Rare Animal Information
Rare Animal List - (PDF - 1.7MB, 28 pages) List of rare animal species actively inventoried by the NY Natural Heritage Program as of January 2013. This list includes legal protection status and rarity ranks. Also see the official NYS list of threatened, endangered, and special concern wildlife species.
Conservation Guides - These comprehensive factsheets about individual rare species and natural community types are designed to help land managers, decision-makers, planners, scientists, consultants, students, and the interested public better understand the biodiversity that characterizes New York. Conservation Guides include information on biology, identification, habitat, distribution, conservation, and management. Guides for many of New York's rare species and natural community types have been completed and are updated periodically, and more are continually being added to the Guides website. Follow the link provided in the box at the right of this page entitled NYNHP Conservation Guides.
Environmental Resource Mapper - This interactive mapping application can show you the general areas where rare animals, rare plants, and rare and significant natural communities (such as forests, wetlands, and other habitat types) have been documented by the NY Natural Heritage Program. The Environmental Resource Mapper also displays locations of New York regulated freshwater wetlands and of protected streams, rivers, and lakes. These maps are intended as one source of information for landowners, land managers, citizens, local officials, and project sponsors engaged in land use decision making, conservation, or environmental assessment.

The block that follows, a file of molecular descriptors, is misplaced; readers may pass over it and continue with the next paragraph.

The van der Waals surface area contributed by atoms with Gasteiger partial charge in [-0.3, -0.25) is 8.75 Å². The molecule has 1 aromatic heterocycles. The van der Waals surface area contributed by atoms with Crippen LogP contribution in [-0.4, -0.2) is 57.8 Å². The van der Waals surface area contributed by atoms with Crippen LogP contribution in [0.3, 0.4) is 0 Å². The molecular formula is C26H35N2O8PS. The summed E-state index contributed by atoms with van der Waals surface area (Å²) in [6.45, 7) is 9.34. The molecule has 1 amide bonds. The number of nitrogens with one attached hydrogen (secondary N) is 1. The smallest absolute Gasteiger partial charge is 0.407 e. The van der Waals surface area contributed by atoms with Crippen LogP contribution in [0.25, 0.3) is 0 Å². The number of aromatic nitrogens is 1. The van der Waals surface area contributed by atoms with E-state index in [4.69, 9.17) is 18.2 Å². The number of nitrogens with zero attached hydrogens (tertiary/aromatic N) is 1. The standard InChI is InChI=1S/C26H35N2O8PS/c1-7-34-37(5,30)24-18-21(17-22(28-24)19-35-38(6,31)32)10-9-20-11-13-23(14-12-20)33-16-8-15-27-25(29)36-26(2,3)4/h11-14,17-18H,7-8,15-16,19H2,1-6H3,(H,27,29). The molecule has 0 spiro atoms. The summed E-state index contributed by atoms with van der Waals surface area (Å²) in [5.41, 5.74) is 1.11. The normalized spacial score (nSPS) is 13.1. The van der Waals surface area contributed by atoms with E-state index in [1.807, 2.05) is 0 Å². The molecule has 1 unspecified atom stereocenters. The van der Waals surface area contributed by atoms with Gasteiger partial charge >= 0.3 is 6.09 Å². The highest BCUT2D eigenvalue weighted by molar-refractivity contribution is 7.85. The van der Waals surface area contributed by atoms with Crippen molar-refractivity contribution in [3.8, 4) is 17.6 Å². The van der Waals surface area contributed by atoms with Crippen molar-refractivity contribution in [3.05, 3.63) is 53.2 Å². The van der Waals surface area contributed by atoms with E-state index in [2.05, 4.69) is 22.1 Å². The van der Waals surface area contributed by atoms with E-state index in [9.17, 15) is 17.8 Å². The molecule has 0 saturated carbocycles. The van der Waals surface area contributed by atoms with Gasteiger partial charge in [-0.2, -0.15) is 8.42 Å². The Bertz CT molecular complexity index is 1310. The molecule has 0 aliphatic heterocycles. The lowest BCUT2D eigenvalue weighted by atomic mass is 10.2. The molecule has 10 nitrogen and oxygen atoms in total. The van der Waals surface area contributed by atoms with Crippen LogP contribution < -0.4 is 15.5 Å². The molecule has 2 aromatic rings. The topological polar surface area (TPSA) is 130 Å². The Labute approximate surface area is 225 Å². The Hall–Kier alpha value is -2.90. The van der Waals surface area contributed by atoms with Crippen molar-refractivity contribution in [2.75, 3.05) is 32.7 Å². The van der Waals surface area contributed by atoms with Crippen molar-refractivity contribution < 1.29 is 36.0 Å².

The NY Natural Heritage Program actively surveys rare animal species of all vertebrate groups (mammals, birds, reptiles, amphibians, and fish) and selected rare species from the invertebrate groups of butterflies and moths, beetles, dragonflies and damselflies, mayflies, and freshwater bivalve mollusks. In addition, the program collects data on significant animal concentration areas including bat hibernacula; anadromous fish; waterfowl; raptors; and nesting areas of terns, herons, and gulls.
This map shows the currently known distribution of rare animals in New York. As no comprehensive surveys of the state have been conducted, there are surely more rare animal populations than are shown. If you know of one that you think may be missing, please use the Natural Heritage Reporting Form (two-page MS Word document) and submit your findings to the NY Natural Heritage Program.
For the official state listing of Threatened and Endangered species and associated fact sheets for selected species, use the link listed under NYSDEC rare animal information.